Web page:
The data in Fig. 1 suggested that the differentiation of naive B cells into IFN-γ-secreting Be1 cells is facilitated by signals delivered by T cells to peptide-presenting B cells. Because Th1 effectors rapidly produce IFN-γ in response to APCs (33), and IFN-γ is known to regulate the differentiation of naive T cells to Th1 effectors by an IFN-γR-dependent mechanism (34), we considered the possibility that Be1 cell development might also be regulated by an IFN-γR-dependent signal. To test this hypothesis, we cultured naive B cells purified from either wild-type (WT) C57BL/6J mice or IFN-γR−/− C57BL/6J mice with OVA-specific TCR Tg Th1 effector cells in the presence of class II-restricted OVA peptide and anti-IgM Ab. We purified B cells on day 4, restimulated the cells with PMA and Ca2+ ionophore, and then assayed for IFN-γ. Interestingly, IFN-γ production by IFN-γR-deficient B cells was reduced by 95% compared with that by WT Be1 cells and, although not completely absent (∼8 ng/ml; Fig. 2,A), was only slightly elevated over that normally seen in stimulated naive B cells (see Fig. 1,B). The reduction in IFN-γ production by IFN-γR-deficient Be1 cells was not due to an inability of these B cells to respond to BCR and T cell-dependent signals, because the IFN-γR-deficient Be1 cells expanded more vigorously in culture (data not shown) and produced significantly more IL-2 than WT Be1 cells (Fig. 2 A).
STAT1-independent production of IFN-γ by Be1 cells
IFN-γ production in CD4 T cells is controlled by the IFN-γR/STAT1 signaling pathway (12). Because we found that IFN-γ production by Be1 cells required the expression of IFN-γR (Fig. 2,A), we predicted that IFN-γ production by B cells would also be STAT1 dependent. To test this hypothesis, we cultured purified naive B cells from WT or STAT1-deficient mice with Th1 cells and Ag (anti-IgM and OVA peptide). After 4 days, we repurified the B cells, stimulated the cells, and measured IFN-γ production. Interestingly, STAT1-deficient B cells produced significant amounts of IFN-γ. Indeed, in most experiments STAT1-deficient B cells produced IFN-γ at levels equivalent to or higher than those produced by WT B cells (Fig. 2,B). In some experiments the amount of IFN-γ produced by STAT1-deficient Be1 cells was reduced ∼2-fold compared with that produced by WT B cells (data not shown). However, in all experiments IFN-γ-producing B cells, as measured by intracellular cytokine staining (ICCS), were easily detected in the restimulated STAT1-deficient B cells (Fig. 2,C). Interestingly, STAT1-deficient Be1 cells, like IFN-γR-deficient B cells, expanded more efficiently in culture (data not shown) and produced more IL-2 than did WT Be1 cells (Fig. 2 B). Together, these data show that although the differentiation of naive B cells into an IFN-γ-producing Be1 cell is strictly dependent upon signals generated through the IFN-γR, signaling through STAT1 is not required for Be1 development. However, IFN-γR/STAT1-dependent signals appear to negatively regulate B cell expansion and IL-2 production.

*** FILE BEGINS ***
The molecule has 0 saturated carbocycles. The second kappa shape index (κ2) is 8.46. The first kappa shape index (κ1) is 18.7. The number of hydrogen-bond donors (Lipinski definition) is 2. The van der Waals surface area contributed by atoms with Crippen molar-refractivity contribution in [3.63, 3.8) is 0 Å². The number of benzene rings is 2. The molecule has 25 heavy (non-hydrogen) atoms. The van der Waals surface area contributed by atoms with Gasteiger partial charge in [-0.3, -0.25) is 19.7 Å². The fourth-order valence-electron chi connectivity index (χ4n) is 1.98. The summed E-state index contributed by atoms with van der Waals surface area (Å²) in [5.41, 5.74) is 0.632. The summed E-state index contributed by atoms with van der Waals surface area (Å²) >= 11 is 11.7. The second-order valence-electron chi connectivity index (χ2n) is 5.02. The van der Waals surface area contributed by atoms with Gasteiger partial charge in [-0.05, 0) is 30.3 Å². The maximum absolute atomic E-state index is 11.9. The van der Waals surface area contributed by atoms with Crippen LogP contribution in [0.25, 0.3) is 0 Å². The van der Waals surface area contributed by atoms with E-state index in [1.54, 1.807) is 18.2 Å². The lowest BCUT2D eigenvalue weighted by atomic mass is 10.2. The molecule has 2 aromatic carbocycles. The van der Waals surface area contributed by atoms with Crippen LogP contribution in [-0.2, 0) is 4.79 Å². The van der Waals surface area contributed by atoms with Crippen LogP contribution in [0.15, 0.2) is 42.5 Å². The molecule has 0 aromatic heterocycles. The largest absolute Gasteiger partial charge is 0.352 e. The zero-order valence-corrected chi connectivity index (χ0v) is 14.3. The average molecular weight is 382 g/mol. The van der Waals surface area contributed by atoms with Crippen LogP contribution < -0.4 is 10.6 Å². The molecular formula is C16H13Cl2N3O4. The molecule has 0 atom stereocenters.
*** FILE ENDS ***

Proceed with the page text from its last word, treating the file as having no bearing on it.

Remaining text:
Signaling through IFN-γR is required for up-regulation of T-bet in developing Be1 cells
IFN-γR-mediated Th1 development is controlled by the transcription factor T-bet in CD4 T cells (25, 26, 29), whereas Th2 development is regulated by GATA-3 (35, 36). Although T-bet expression by IFN-γ-producing B cells has previously been reported (26, 37), the factors that control T-bet expression within the B cell lineage are not characterized. Therefore, we examined the kinetics of T-bet and GATA-3 expression in naive and activated Be1 cells by qPCR. Both T-bet and GATA-3 transcripts were detected at low levels in naive, HEL-specific BCR Tg B cells (Fig. 3,A). T-bet levels in the B cells increased ∼20-fold within 24 h of activation with Th1 cells, PCCF peptide, and HEL and remained elevated throughout the 96 h of culture (Fig. 3,A). In contrast, the expression of GATA-3 mRNA in B cells activated with Th1 cells and Ag decreased rapidly after initiation of the cultures and remained depressed throughout the time course (Fig. 3 A).
Next we examined whether induction of T-bet mRNA in B cells is mediated through an IFN-γR-dependent pathway. We prepared mRNA from naive and activated Be1 cells generated from WT and IFN-γR−/− B cells and then determined T-bet expression levels by qPCR. Although T-bet was expressed in naive B cells isolated from IFN-γR-deficient mice, the expression level was very low and was reduced at least 15-fold compared with that in WT naive B cells (Fig. 3,B). Furthermore, in contrast to what we observed with IFN-γR+/+ B cells, the expression of T-bet in IFN-γR-deficient B cells did not increase after activation with Th1 cells and Ag (Fig. 3,B). As expected, the expression of GATA-3 mRNA was equivalent in naive WT and IFN-γR-deficient B cells (Fig. 3,C). Furthermore, after activation, GATA-3 levels dropped below the threshold of detection by qPCR in WT and IFN-γR−/− B cells (Fig. 3 C), indicating that IFN-γR-deficient B cells did not simply switch and differentiate into GATA-3-expressing, IL-4-producing cells. Taken together, the data show that the expression of IFN-γR by B cells is required for up-regulation of T-bet in response to Th1 cells and Ag.